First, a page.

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How to Stop Debt Collectors From Calling

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If you’re wondering how to stop debt collectors from calling you, the solution is as simple as sending a letter. Until you mail that written request, however, debt collectors have the right to call you in an attempt to collect the money you owe.

Here’s what you need to do if you want to put a stop to debt collector calls.

When debt collectors can call you

A debt collector, often called a collection agency, is a company that works to convince consumers to pay their credit obligations. An original creditor may hire debt collectors to work on their behalf. Yet in many cases, debt collectors purchase unpaid debts from other companies (typically for pennies on the dollar) and become the new owners of the debt.

Debt collectors are governed by the Fair Debt Collection Practices Act (FDCPA), a federal law that protects you from abusive or unfair debt collection. Notable guidelines debt collectors must follow under the FDCPA include:

  • May not contact you before 8 a.m. or after 9 p.m. without your permission
  • Cannot call you at work if you’ve told them you cannot receive calls there
  • Must disclose information about the debt, including the creditor, the amount and what you can do if you suspect the debt isn’t yours
  • Cannot contact you after you’ve requested they stop communication (they may still contact you to respond to your request and to notify you of any specific actions being taken, such as a lawsuit)

The debt collector isn’t allowed to harass or lie to you or engage in unfair practices such as collecting fees on top of what you owe (unless your original contract or state permits it).

Send a letter to stop debt collectors from calling

For debts handled by third-party debt collectors, you can send a letter to ask the company to stop contacting you. You have the right to make this request, thanks to the FDCPA. The act typically doesn’t apply to creditors who collect their own debts, but it will if a creditor operates its collections under a different name, so as to suggest it is a third-party collector.

Send a letter requesting no further communication from a debt collector: When you send a written notice to a debt collector requesting that it halt all future communication with you, the FDCPA requires the company to honor the request. Your letter, commonly called a cease and desist letter, should include the following:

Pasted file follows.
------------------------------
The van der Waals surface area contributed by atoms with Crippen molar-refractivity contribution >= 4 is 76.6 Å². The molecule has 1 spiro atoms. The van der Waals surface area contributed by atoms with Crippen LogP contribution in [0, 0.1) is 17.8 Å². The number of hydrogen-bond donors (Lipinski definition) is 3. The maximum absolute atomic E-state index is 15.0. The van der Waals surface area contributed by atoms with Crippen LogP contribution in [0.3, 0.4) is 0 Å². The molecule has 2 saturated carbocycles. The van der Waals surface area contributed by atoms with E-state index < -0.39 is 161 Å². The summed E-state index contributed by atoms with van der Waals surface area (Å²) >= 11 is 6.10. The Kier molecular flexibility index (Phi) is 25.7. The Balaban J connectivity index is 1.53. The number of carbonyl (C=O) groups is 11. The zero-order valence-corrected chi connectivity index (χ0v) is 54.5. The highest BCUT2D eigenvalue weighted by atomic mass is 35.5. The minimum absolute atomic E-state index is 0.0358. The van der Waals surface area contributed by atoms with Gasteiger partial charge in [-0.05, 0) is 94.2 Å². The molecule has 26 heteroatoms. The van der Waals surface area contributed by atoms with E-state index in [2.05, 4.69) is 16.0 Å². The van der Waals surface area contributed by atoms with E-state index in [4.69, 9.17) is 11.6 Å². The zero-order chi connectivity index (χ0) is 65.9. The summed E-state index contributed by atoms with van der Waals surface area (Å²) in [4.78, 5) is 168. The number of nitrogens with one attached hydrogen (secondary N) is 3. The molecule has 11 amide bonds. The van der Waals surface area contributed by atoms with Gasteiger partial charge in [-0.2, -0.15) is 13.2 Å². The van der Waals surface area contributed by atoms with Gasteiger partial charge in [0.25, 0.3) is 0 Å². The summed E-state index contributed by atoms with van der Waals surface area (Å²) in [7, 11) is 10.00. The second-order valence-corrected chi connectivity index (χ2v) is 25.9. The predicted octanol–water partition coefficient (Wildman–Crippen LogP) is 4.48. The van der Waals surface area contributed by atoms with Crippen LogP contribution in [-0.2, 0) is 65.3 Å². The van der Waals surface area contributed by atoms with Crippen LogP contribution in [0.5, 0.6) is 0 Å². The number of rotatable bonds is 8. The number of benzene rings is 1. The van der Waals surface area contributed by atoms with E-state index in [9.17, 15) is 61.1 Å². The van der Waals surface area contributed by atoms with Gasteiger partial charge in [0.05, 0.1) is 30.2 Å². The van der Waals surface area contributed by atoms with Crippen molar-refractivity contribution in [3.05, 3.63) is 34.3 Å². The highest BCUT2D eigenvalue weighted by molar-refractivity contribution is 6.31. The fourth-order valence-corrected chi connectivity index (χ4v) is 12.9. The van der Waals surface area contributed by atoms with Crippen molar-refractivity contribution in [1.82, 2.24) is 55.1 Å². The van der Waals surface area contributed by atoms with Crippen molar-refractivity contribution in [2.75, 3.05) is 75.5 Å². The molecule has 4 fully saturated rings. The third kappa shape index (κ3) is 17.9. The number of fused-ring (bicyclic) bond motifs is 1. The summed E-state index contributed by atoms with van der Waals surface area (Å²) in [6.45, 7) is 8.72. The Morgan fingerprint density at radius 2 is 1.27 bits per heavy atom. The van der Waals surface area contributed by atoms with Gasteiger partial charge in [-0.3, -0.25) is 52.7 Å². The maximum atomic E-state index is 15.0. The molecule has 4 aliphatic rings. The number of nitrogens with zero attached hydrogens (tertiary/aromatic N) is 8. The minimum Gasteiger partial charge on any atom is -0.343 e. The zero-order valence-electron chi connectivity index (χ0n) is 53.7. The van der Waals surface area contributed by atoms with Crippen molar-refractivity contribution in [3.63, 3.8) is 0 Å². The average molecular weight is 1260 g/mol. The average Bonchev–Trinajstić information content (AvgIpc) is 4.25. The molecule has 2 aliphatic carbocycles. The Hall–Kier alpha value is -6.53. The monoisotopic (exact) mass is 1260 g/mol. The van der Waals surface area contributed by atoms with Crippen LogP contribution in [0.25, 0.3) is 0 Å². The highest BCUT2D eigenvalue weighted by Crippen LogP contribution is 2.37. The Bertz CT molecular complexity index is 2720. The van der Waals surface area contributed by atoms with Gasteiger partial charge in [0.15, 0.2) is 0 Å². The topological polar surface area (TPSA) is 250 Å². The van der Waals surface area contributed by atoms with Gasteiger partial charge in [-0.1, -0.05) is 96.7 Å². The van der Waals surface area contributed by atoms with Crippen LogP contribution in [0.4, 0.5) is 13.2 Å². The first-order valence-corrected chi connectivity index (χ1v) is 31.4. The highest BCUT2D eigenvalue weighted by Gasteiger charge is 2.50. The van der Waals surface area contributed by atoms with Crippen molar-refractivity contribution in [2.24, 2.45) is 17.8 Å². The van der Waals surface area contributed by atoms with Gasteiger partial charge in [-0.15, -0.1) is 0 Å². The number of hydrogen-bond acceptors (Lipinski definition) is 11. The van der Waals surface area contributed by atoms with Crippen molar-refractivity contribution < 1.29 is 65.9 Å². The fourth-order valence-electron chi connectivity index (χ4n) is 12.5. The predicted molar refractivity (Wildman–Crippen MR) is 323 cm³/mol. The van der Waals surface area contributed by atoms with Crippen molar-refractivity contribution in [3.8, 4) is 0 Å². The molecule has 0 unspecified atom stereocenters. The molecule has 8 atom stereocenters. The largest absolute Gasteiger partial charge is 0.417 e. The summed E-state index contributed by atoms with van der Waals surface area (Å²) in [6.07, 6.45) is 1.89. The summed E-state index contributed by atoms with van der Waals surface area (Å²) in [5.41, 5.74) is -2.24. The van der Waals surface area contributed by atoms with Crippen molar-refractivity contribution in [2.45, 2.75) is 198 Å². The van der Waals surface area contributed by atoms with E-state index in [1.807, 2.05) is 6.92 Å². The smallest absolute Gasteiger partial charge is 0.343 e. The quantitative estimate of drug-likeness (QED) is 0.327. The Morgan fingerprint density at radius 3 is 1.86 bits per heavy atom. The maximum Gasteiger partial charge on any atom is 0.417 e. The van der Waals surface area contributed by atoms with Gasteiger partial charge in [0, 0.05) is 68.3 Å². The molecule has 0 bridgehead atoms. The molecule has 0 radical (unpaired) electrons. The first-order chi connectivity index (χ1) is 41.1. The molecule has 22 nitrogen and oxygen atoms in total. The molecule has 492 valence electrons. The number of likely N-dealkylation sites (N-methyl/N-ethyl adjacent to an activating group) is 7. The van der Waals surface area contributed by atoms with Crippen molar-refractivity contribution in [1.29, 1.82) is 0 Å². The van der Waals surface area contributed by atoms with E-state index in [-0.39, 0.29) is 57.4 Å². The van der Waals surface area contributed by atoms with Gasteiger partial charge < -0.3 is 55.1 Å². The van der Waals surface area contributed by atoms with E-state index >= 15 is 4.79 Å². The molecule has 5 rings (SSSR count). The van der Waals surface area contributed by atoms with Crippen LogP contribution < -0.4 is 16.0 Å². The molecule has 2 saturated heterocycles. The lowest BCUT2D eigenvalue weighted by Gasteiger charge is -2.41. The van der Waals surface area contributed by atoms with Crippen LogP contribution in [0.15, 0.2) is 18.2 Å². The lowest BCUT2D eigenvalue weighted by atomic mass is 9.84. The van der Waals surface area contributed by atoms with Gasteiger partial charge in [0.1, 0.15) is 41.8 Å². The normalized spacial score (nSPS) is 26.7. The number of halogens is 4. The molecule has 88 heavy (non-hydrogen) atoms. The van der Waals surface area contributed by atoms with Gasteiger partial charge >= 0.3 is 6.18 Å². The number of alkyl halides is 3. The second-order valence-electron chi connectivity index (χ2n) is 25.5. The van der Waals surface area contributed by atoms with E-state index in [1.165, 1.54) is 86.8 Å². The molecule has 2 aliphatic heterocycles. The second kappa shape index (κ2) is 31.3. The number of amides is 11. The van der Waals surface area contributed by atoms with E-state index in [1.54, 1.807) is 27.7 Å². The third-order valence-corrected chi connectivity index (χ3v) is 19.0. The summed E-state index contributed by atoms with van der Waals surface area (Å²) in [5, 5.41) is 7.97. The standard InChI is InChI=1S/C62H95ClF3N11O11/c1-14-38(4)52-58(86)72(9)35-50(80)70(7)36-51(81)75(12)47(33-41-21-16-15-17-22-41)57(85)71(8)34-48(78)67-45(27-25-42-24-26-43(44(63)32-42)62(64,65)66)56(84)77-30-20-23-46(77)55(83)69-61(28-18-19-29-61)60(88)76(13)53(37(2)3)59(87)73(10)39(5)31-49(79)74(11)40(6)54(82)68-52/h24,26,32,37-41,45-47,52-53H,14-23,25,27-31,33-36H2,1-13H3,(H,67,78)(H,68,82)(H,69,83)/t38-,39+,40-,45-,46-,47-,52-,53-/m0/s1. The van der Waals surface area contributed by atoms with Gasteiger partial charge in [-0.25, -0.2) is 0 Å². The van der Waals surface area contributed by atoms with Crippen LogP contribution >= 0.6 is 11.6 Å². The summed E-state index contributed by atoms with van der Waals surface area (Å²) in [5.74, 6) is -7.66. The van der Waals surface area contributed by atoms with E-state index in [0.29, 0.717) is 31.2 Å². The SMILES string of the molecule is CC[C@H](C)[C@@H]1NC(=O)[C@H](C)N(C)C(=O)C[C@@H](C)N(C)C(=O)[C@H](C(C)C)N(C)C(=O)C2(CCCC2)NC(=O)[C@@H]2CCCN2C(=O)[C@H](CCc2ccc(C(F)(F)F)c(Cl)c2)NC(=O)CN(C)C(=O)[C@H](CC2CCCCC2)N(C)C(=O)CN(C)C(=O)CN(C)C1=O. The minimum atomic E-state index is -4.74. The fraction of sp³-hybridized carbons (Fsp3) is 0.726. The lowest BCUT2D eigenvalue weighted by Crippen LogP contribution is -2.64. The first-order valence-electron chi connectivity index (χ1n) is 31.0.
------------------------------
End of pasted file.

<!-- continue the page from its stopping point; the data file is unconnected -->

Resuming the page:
• Current date
  • Collector’s name and address
  • Your name and address
  • Information about the account itself (account number, balance, etc.).

Be careful not to confirm that the debt is valid (more on that below), but be sure to note that you want the collector to stop calling or writing you. It’s best to make a copy of this letter for your records and send the notice via certified mail with a return receipt requested.

After receiving your letter, the collector may only contact you to:

  • Confirm that it will stop additional communications
  • Let you know that it has the right to take further actions (like filing a lawsuit)
  • Notify you that it actually is taking further action against you

Should you stop debt collector calls?

Debt collection calls can be a nuisance. But if the debt is legitimate, keeping an open line of communication can help you stay on top of any changes to the account. Further, if you refuse communication with the debt collector, you leave them with only one way to do its job; if a collector cannot contact you by mail or phone, it might opt to file a lawsuit against you, since suing you is the only option it has left to try to collect the debt.

That said, you could request the debt collector only contact you in writing. This is beneficial because you’d receive paper records on the account in collections. So, if the debt collector violates the FDCPA, you have a paper trail to back you up in a lawsuit.

Debt collector calls: Do’s and don’ts